? There will also be a 72 second silence on both Sunday and Monday at 3pm, as a tribute to the victims of the Grenfell fire. Carnival goers are all encouraged to wear something green to reflect peace, love and unity. ?
How to get to Notting Hill Carnival
? By tube
Nearby stations, including Notting Hill Gate* and Westbourne Park and Royal Oak, are likely to be very busy during Carnival. You are advised to check TfL’s Twitter accounts on the day for live updates, as these stations are liable to sudden, though temporary, closure. Ladbroke Grove will be closed on both days. The nearest stations that aren’t as likely to be affected by major disruption are Bayswater and Paddington, Holland Park and Latimer Road (but, again, check TfL’s website for updates as some of these may be – or become – exit-only).
*District and Circle line trains will not stop at Notting Hill Gate between 11am–7pm on Sunday or Monday.
? By bus
TfL will be running extra services on routes 2 and 36, but no services will enter the carnival area on Sunday or Monday (they will continue from the first service on Tuesday morning). On Sunday and Monday, buses will start from both Notting Hill Gate and The Prince of Wales on Harrow Road. Night buses are also subject to disruption. It’s always best to keep an eye of TfL’s website for the latest information.
? By car
A lot of roads will close for the weekend, from as early as 7am on Saturday 25th August until the morning of the 28th (Tuesday). These are: all the roads extending north from Notting Hill Gate to Harrow Road, and from Latimer Road, St Mark’s Road and Clarendon Road in the east, to Porchester Road and Queensway in the west. These roads will reopen on Tuesday morning, as soon as it is deemed safe. Kensal Road (along with its adjoining roads) will also be closed from midday on Saturday 25th August, but will reopen on Saturday night as soon as it is deemed safe enough.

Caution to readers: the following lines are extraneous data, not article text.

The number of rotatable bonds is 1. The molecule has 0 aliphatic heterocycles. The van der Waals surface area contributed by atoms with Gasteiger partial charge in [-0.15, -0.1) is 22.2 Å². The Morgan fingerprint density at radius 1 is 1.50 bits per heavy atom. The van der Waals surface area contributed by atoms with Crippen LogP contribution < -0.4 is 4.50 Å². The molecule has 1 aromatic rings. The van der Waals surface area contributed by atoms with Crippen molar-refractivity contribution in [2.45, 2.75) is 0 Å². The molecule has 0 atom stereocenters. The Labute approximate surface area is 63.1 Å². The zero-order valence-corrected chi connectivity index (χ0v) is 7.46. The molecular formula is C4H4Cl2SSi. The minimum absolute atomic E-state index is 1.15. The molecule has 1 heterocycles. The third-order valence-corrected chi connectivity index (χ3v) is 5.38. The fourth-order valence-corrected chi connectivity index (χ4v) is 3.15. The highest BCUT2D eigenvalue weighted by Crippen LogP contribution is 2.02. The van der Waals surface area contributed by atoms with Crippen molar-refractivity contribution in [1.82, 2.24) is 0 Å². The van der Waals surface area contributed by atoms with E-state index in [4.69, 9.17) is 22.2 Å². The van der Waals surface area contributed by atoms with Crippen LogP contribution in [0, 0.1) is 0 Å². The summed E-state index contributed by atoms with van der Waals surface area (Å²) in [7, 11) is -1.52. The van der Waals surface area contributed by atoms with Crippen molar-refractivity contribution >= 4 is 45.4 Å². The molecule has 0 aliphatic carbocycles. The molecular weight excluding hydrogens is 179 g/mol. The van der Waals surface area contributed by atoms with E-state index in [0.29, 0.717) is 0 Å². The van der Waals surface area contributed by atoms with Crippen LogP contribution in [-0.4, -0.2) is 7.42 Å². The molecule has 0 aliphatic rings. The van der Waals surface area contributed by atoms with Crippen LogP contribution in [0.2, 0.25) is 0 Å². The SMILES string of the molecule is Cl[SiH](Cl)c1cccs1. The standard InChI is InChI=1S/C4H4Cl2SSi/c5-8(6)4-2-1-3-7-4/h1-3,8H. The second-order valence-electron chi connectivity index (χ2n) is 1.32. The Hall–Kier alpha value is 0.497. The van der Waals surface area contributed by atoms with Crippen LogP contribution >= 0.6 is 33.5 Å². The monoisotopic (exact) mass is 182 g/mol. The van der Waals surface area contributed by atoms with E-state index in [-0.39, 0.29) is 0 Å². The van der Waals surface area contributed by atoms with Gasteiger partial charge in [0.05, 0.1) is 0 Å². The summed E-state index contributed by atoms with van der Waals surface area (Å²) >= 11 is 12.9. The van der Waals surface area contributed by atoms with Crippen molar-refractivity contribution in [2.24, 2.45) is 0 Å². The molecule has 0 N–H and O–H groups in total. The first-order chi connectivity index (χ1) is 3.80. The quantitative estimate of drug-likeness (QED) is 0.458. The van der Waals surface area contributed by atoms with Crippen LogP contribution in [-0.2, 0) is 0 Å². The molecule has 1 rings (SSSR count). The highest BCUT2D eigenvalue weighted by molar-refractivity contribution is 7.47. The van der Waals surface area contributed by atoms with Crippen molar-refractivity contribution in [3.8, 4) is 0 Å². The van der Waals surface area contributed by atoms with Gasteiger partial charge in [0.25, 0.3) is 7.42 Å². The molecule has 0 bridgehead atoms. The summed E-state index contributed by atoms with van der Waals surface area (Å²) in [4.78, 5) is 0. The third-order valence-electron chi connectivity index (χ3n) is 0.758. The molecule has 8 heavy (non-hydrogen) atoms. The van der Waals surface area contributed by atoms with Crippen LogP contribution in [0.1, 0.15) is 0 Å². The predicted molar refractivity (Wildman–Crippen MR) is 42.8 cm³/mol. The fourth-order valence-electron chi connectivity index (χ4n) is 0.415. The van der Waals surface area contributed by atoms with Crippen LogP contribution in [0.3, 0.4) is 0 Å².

What and where can I eat?
One thing’s for sure, Carnival ain’t short of jerk chicken. (Rumour has it, they shifted five tons of the stuff last year.) But, if you wander about the streets, you’ll also find classics such as curried goat, fried plantain and rice and peas.
Your go-to drink for the day will most likely be Red Stripe or, of course, rum. There’ll also be plenty of coconut water about if you’re gasping for some hydration sans the booze.
What should I bring?
Rain or shine, you should always come prepared.
- Top of the list: a funky outfit. Glitter, sequins… it’s quite literally your time to shine.
- Bring plenty of water as there may not always be shops that are open (or that have any left in stock).
- Cash for street-side Red Stripe and rum punch.
- Suncream, raincoats, a jumper… all the things your mum would tell you to bring.
- Wet wipes might be a good idea. Jerk chicken + no running water = unhappiness.
- Also, tissues. You’re likely to be using a portaloo all day and, if you’ve ever been to a festival before, you’ll know that they run out of toilet roll faster than you can say “drip dry”.